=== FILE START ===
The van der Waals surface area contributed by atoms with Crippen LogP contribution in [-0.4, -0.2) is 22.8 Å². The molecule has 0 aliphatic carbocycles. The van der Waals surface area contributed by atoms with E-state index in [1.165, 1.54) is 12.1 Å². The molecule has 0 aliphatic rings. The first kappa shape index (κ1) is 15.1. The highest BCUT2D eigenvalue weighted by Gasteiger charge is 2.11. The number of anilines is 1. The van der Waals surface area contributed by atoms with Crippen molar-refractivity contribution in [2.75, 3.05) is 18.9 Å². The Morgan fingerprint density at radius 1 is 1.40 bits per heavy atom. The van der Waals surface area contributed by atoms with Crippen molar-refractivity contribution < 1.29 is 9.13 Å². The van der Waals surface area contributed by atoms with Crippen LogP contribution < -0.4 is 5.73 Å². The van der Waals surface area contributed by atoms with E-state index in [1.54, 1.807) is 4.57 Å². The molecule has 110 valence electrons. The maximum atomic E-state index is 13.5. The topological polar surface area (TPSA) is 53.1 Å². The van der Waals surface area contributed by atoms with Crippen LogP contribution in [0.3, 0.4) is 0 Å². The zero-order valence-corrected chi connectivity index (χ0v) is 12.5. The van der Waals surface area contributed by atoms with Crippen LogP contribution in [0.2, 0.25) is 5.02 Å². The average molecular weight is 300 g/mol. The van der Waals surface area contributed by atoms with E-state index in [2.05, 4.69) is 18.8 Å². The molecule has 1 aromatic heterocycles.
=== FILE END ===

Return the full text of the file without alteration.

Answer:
The van der Waals surface area contributed by atoms with Crippen LogP contribution in [-0.4, -0.2) is 22.8 Å². The molecule has 0 aliphatic carbocycles. The van der Waals surface area contributed by atoms with E-state index in [1.165, 1.54) is 12.1 Å². The molecule has 0 aliphatic rings. The first kappa shape index (κ1) is 15.1. The highest BCUT2D eigenvalue weighted by Gasteiger charge is 2.11. The number of anilines is 1. The van der Waals surface area contributed by atoms with Crippen molar-refractivity contribution in [2.75, 3.05) is 18.9 Å². The Morgan fingerprint density at radius 1 is 1.40 bits per heavy atom. The van der Waals surface area contributed by atoms with Crippen molar-refractivity contribution < 1.29 is 9.13 Å². The van der Waals surface area contributed by atoms with Crippen LogP contribution < -0.4 is 5.73 Å². The van der Waals surface area contributed by atoms with E-state index in [1.54, 1.807) is 4.57 Å². The molecule has 110 valence electrons. The maximum atomic E-state index is 13.5. The topological polar surface area (TPSA) is 53.1 Å². The van der Waals surface area contributed by atoms with Crippen LogP contribution in [0.3, 0.4) is 0 Å². The zero-order valence-corrected chi connectivity index (χ0v) is 12.5. The van der Waals surface area contributed by atoms with Crippen LogP contribution in [0.2, 0.25) is 5.02 Å². The average molecular weight is 300 g/mol. The van der Waals surface area contributed by atoms with E-state index in [2.05, 4.69) is 18.8 Å². The molecule has 1 aromatic heterocycles.